Reviewed and Revised on 10/10/2013
Questions and Answers about Caulking and Weatherstripping Your Home
In a well-insulated home, air leaks are the greatest cause of wasted heating and cooling energy. Caulking and weatherstripping are effective ways to rid your home of costly drafts. Keep in mind that heat always moves toward cold areas. Therefore, in hot, humid climates the biggest concern is hot air coming into air conditioned homes. However, during winter the opposite occurs – heated homes leak warm air to the outdoors through cracks and crevices.
How do I check a home for air leaks?
When looking for drafts around your windows, check the outside for any sign of caulking that has cracked or peeled. Check inside for leaks safely using a lit incense stick or a simple draft-checker, made with a piece of tissue paper or threads and a metal clothes hanger. On a windy day, move the draft-checker around windows, doors, electrical outlets, ceiling fixtures, attic hatches, and other locations where there is a possible air path to the outside. Air movement around these spots could mean there’s an air leak that may need caulking, sealing, or weatherstripping.
Infra red imaging can also be used to detect air leakages.
This article by U.S. Department of Energy highlighting 19 spots/areas in a home which are generally leaky could be a good starting point for a homeowner.
Where should I caulk and seal?
In addition to the window and door areas, you should caulk and seal air leaks where plumbing, ductwork, fans, or where electrical wiring penetrates through exterior walls, floors, and ceilings. This is a lot easier to do in new construction. Also with new construction, reduce exterior wall leaks by caulking or taping the joints if exterior sheathing is used.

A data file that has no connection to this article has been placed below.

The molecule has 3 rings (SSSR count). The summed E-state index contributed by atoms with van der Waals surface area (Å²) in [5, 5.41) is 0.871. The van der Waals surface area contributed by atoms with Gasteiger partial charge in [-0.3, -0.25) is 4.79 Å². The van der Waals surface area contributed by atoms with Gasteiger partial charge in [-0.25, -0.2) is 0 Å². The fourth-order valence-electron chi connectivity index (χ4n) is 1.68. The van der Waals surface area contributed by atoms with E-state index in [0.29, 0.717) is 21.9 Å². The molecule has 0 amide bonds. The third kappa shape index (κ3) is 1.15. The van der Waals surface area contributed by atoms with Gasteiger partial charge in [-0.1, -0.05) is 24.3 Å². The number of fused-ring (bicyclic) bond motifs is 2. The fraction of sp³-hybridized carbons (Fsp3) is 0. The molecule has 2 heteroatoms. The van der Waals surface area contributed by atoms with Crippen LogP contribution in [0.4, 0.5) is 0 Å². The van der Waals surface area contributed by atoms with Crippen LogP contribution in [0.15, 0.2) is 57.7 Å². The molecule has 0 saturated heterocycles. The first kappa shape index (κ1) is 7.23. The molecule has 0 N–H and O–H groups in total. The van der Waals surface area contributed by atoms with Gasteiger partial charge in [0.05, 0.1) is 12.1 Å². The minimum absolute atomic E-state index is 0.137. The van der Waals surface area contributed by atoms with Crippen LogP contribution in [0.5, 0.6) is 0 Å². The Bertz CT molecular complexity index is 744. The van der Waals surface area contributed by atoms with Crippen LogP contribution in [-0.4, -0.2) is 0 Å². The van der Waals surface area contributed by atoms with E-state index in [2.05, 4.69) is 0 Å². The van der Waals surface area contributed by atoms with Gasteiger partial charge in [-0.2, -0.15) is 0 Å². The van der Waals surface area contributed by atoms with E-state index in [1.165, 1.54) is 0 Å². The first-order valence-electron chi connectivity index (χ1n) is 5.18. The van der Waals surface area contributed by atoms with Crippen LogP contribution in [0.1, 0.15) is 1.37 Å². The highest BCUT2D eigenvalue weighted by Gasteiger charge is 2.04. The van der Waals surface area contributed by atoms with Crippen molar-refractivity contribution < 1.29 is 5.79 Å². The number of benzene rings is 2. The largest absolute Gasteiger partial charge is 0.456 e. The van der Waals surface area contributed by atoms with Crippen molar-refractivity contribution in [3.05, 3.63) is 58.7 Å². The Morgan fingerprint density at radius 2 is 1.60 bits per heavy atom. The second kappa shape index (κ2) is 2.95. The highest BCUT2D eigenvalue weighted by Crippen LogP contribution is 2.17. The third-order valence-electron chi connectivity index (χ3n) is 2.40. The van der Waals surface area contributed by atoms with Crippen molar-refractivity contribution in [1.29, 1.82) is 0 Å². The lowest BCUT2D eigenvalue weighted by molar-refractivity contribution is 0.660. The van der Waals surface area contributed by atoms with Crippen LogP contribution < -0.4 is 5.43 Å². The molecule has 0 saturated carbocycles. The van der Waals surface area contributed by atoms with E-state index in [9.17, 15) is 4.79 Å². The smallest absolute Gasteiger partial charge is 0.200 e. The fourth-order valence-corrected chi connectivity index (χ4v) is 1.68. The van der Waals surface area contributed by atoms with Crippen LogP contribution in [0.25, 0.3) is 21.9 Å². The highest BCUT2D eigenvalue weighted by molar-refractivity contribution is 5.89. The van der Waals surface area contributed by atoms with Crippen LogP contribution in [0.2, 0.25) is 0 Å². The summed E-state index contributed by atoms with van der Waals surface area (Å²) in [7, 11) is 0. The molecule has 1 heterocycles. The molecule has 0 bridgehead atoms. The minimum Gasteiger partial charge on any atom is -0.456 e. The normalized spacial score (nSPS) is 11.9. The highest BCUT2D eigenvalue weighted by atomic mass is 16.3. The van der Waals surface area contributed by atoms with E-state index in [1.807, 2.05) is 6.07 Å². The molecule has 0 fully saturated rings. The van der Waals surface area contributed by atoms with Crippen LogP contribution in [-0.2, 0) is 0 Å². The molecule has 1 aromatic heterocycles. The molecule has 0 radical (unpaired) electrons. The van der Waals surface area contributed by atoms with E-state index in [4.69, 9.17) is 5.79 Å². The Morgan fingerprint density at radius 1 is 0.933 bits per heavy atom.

With new or existing homes, install rubber gaskets behind outlet and switch plates on exterior walls. Inner walls may also need gaskets when the wall cavity is open, or air leaks into the attic from the wall cavity.
Use a paintable caulk to seal around the window frames and door frames where the interior frame meets the wall. On the exterior, seal around the window where the frame meets the siding. Do not seal the exterior window weep holes shut, as these allow any water or moisture that does get into the window area to get out. Because caulking is time consuming, use a high quality caulk or sealant suited to the materials and location. Caulks are available for higher temperature areas (e.g. chimneys). Caulks are used when the crack is less than ¼” wide. For cracks wider than ¼”, use materials suited for the area or gap such as metal, wood, rope caulk, backer rod, or other materials that will supply a base. Then caulk the area.
When do my doors need weatherstripping?
Let’s look at an example. If you have a pair of 6′ 8″ exterior doors in your home that don’t have weatherstripping, you can easily have an opening of ¼” all along the edge where the doors meet. This ¼” gap adds up to a 20-square-inch opening to the outside. If you saw a hole this big in your wall, wouldn’t you want it fixed?
Weatherstripping around exterior doors can be checked with a flashlight. Outside the closed door, move the flashlight slowly around the door edge. If a helper inside the house can see light shining in, weatherstripping is needed.
Use quality weatherstripping that will last multiple years and that can be securely attached. Weatherstripping comes in various thicknesses, widths, and materials. Examples of materials and forms include spring or V metal, tubular gasket, foam-edge wood strips. Sponge and foam tape or felt are generally not as durable as silicone, metal, or vinyl weatherstripping.
Can I seal a gap under my door without replacing the door?
Yes. Door sweeps, thresholds, and door shoes are good ways to seal gaps under exterior doors. A door sweep (a strip of metal often with a flexible rubber or plastic edge), can be used on a door with no threshold. The sweep is connected to the door bottom, either inside or outside, depending on how the door moves. A gasket threshold replaces an existing threshold and can be attached to the floor directly under the door. This type of gasket wears quickly in high traffic areas. Door shoes have rubber or plastic gaskets set into a metal bracket. This shoe is affixed to the door bottom, and can be used with any threshold not worn in the middle. In addition, a draft stopper can be made out of fabric and sand into long tube to place in front of the door to stop drafts. For more information on weatherstripping and caulking, see Building America’s Home Air Sealing publication
Additional Sources of Information